It’s a long slow run over thin water past a few marinas to the crowded anchorage. We recognized Blackwattle, our Brisbane neighbor and dropped the hook nearby. 

Jack took up the binoculars to scope for a dinghy dock, as we could use some fresh produce and a walkabout. We haven’t been off the boat since we left the marina! What he saw disappointed us: the cruisers were landing their dinghies on the beach and pulling them up beyond the high tide mark. Ugh. We hate that. Our dinghy is big and heavy and the shape of the stern precludes us getting a set of wheels to help with wet landings. We couldn’t believe that in a town the size of Mooloolaba with so many boats there isn’t a public dinghy dock. 

I did what any self-respecting modern woman does, posted a plea for local knowledge on a private Facebook group for Women Who Sail Australia. Eureka! Within minutes we had a few suggestions on places where we could tie up our dinghy at a dock and avoid the dreaded wet landing. Thank you, WWSA!

Once ashore we babied our wobbly legs and took a leisurely stroll along the Esplanade in search of gelato and found the best we’ve had since New Zealand in April. 

We picked up our groceries and as we headed back to EV we saw that the skipper of Blackwattle was out in the cockpit. We stopped by to say hello and learned that he is in fact singlehanding, but was expecting a friend to join him later that day. We invited them both for sundowners the next day, and what fun we had! They’re both Germans but longtime Sydney residents who met through their sailing club. We also learned that their cruising plans, at least for the next few steps, coincide with our loose plans so we got to share information and ideas and mapped out a plan for the Wide Bay Bar crossing into the Great Sandy Straits and Fraser Island. It’s so good to be in the company of cruisers again! 

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Get me outta here! 

After a week of boatwork and watching big ships squeeze under the Gateway bridge and sail downriver we were eager to get back to cruising.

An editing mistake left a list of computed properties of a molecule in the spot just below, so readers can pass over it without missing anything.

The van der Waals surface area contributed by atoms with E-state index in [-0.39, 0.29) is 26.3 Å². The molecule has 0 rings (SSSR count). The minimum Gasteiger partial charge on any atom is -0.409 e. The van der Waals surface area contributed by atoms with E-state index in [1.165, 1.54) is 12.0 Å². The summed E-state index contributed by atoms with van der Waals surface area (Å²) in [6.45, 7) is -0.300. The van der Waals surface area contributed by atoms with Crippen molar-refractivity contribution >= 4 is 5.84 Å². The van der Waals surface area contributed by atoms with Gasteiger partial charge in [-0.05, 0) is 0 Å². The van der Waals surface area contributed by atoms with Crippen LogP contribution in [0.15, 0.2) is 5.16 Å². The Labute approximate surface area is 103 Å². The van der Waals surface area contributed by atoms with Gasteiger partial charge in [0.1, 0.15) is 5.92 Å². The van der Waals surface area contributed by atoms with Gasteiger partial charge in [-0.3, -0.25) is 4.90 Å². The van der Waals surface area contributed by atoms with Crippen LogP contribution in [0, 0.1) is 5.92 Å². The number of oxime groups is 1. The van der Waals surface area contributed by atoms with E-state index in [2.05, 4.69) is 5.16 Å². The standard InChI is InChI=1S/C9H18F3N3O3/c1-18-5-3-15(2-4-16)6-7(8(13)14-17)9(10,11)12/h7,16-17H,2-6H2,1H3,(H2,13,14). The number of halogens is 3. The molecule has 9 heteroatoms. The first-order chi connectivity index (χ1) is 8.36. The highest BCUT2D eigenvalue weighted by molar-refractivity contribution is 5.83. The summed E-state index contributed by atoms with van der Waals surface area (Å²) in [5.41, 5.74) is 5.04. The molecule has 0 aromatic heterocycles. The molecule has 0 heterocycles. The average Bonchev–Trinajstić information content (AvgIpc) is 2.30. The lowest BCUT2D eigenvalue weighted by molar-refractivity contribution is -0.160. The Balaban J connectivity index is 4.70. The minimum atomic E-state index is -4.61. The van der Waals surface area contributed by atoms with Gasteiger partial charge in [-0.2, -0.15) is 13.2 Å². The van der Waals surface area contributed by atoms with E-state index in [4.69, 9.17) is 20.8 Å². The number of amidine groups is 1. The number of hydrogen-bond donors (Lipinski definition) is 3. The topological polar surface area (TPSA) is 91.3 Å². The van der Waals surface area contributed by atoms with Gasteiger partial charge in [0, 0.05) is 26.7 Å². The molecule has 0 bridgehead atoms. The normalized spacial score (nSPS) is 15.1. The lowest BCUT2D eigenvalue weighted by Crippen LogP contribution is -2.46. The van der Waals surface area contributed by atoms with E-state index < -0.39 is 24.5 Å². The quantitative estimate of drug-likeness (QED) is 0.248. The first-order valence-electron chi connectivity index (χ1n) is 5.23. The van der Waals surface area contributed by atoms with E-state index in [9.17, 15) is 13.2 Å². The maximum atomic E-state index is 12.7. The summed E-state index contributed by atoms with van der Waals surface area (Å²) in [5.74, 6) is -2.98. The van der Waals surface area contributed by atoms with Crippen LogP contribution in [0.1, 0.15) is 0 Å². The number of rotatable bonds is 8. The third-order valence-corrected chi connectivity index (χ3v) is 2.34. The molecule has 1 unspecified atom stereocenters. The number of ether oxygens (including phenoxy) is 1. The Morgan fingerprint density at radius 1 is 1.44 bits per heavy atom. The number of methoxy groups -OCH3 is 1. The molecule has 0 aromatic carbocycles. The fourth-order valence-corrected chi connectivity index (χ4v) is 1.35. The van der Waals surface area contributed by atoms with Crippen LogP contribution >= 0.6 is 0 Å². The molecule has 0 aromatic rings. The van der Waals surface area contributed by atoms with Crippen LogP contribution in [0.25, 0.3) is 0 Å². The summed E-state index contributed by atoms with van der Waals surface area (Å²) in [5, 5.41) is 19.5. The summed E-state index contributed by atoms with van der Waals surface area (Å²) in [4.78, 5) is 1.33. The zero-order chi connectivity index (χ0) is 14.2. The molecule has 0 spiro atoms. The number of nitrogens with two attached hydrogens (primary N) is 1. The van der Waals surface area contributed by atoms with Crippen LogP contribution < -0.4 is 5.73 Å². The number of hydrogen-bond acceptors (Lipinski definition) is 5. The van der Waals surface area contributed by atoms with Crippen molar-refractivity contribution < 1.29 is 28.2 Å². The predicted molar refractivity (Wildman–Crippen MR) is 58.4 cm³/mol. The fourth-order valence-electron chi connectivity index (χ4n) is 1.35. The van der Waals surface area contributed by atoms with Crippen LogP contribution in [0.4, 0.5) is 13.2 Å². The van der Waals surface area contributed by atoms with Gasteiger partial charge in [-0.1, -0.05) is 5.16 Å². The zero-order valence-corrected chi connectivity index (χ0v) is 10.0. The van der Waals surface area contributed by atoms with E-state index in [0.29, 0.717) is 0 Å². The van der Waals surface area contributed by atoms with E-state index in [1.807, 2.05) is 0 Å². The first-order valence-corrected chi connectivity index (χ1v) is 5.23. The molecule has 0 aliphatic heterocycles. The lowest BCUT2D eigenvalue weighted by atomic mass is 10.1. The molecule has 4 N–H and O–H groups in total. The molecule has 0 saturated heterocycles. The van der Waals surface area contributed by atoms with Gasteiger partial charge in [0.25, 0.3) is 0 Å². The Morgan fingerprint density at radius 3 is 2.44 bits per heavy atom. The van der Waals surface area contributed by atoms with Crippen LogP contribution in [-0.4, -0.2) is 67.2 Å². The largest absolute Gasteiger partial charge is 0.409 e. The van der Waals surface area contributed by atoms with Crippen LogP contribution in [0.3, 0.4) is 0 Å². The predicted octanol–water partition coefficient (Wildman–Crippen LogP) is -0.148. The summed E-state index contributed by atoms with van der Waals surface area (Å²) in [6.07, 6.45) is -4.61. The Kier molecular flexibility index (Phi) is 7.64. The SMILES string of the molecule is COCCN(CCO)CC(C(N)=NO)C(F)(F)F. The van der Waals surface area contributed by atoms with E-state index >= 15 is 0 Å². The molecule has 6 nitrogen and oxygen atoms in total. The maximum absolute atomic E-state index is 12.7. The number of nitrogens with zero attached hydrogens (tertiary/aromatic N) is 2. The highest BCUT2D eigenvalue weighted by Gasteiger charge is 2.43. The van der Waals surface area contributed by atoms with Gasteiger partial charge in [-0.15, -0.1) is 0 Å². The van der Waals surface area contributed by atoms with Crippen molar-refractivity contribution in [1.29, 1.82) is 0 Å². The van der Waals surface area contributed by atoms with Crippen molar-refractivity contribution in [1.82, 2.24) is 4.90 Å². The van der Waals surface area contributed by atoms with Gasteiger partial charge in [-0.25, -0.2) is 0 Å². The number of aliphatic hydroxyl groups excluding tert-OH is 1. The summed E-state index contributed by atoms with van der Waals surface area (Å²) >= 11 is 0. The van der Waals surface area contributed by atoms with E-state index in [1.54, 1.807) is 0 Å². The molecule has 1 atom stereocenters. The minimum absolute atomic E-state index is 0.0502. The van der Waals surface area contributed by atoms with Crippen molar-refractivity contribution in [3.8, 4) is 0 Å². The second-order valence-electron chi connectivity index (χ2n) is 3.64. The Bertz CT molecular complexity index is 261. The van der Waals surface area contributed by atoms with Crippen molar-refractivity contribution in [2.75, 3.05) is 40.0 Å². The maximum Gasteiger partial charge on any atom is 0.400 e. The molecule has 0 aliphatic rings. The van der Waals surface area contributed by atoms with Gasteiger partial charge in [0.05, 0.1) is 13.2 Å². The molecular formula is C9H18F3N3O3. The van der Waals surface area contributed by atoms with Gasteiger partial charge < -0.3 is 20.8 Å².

We’re happy — happy may be a poor choice of words — to pay good people to do their work, but boy do I resent having to pay a premium for a marina berth with very little to show for it. No bar, no restaurant, no friendly cruiser community. Nothing within walking distance. On the plus side the office staff are friendly, the dockmaster went out of his way to help us get our propane tanks exchanged and we got to do laundry and take hot showers but we were so ready to stop the meter running on the expensive berth and get EV back at anchor where we belong. 

Again the fast running tidal current dictated when we could safely leave the dock but at least now we have two working engines and we got off on our own without having to rely on dockhands to maneuver the tight turn. Slack tide came too late in the day to make it all the way down river and across the bay so we dropped the hook just upstream of the rainbow-lighted Gateway Bridge. It felt so good to be swinging again. 

The next day brought a cold rain and we decided to wait for better weather. By evening an unusually thick fog moved in putting us in an eerily self-contained Twilight Zone where even the bridge disappeared. 

Finally the fog lifted and we made our way back past the shipping port and across the bay to what has to be the rolliest anchorage we’ve ever experienced. I don’t know how we got any sleep, especially since a boat that was in front of us cranked in his chain in the middle of the night and moved behind us. We can only assume he was dragging — we certainly weren’t — and he ended up moving again before dawn. We were only too happy to move on the next day to Mooloolaba. 

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The view from the front porch

We had an unusual convection event here in Brisbane that was reported on the evening news. It caused the enormous bridge right beside us to completely disappear. 

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Spending what we have not got

Bruce the mechanic showed up early which was a nice surprise and the now familiar routine of apparently all diesel mechanics began. Start her up, shut her down, start her up, shut her down. Right off he found a problem with the incredibly expensive Volvo alternator which involved a worn exterior case mount but he said he had a used Volvo alternator and he might be able to put our guts into his case and Bob’s your uncle. Next he did a full compression check and we passed. He puzzled over why the engine is smoking and pulled the injectors to get them tested. 

Next up was Mr. Sea Hunt, Adam the diver, with a perfectly new, shiny and smooth three bladed Volvo folding prop, which is now easily the shiniest thing on the boat. I’m more than a little familiar with the eccentricities and quirks of the Volvo three bladed folding prop and between Bruce and me we kept Adam on the straight and narrow. 

First he brought up what was left of the old prop and the mystery of why we lost two blades was readily apparent. While the blades are held in with large heavy stainless pins passing through the hub and the base of the blades, the pins are kept from sliding out with a #8 allen head bolt screwed into the hub but standing proud of the hub. The head of one bolt had sheered off which allowed two pins to drop out, along with the blades. Ouch. No idea what caused the bolt to sheer but after one and a half times around the world I guess we can’t complain. We’re just glad it happened when and where it did instead of in a remote area or on a dangerous lee shore. It’s only money, right?